I just hope that the trick pony doesn’t come with PSLs attached!

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2 thoughts on “Falcons New Stadium Drama Marches On …”

  1. I don’t see why they wouldn’t. Great for the team not to finance the stadium (SF Giants cite debt service as reason for not expanding payroll) but every other NFL team with a new stadium is using PSL because I don’t believe they have to share as much of those revenues.

    Never mind that one reason NFL is so successful is revenue sharing, especially the lucrative TV contract.

    Owners will claim competitive need even tho there is a hard cap — none of the luxury tax foolishness in the NBA and MLB.

    Plus with higher ticket prices and luxury boxes revenues, gate revenues should increase before PSLs.

    Gradually as new stadiums are put up, the demographics of the fans go up the scale. And some would say they’re not as passionate as the more traditional blue collar fans.

    One of the loudest stadiums in the league is in KC. Would the atmosphere be the same if they put up a new stadium and drew more well-heeled fans? Same question about Packers and Steelers.

    Out here a lot of the “49ers Faithful” fans have been priced out of the new stadium they’re building. Fans who’ve had tickets since the 50s (or some have had tickets for several generations in the same family) may drop them. They attended through a lot of lean years. Will the new holders continue if the team becomes bad again?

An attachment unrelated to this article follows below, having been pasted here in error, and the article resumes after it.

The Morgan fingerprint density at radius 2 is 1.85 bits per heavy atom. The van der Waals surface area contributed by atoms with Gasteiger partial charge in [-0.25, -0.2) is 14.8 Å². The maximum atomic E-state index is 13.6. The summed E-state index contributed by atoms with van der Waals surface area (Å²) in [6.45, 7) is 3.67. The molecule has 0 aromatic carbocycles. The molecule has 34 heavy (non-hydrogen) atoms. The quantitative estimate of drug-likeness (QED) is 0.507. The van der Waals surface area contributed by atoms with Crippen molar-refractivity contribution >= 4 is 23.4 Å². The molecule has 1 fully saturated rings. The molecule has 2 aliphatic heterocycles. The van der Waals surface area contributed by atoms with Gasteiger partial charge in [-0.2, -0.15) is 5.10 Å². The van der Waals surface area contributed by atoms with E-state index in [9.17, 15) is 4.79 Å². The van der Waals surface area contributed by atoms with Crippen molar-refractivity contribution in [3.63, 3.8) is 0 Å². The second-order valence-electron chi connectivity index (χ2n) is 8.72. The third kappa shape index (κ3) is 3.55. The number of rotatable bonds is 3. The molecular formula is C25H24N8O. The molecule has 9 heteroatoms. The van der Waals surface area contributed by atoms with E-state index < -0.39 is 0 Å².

2. I’m afraid you are right on PSLs, which is the reason I keep bringing it up. I live 90 mins south of ATL, but the one thing that is obvious about ATL is that it is a vary transient town. Think bandwagons, tons of fans for the visiting team, etc.

    The front office will not disclose numbers, but they haven’t sold all their season ticket seats. In a perfect world (for the front office) a new stadium will drive fan interest and all seats get sold. With high demand, they can push for PSLs.

    During the Vick days I bought a seat with a friend that had a block of seats, but I was on the waiting list until Vick went to jail. Magically the next off season my number was called. I think this is now the 5th or 6th year with my seats. There is nothing blue collar about mine; they are already pricey enough! Just look up section 231 (Gate C) – just to the side of where the Falcons run out of the tunnel in the Mezzanine section. Great seats. Expensive seats. Multiple by 5 and you will understand why PSLs scare me half to death!

    I’m in it for the Falcons and the family experience. If I have to cut back 1-3 seats because of increases in prices, PSLs, etc due to a new stadium, I would have to pass because I couldn’t take the whole family.

    We make a great day of it tailgating – grilling, drinking cold ones (me and my wife, not the boys), playing tailgating ring toss games, throwing a football, the whole tailgate experience. And of course winning games makes it all the better.

    Enjoying it while I can still afford it!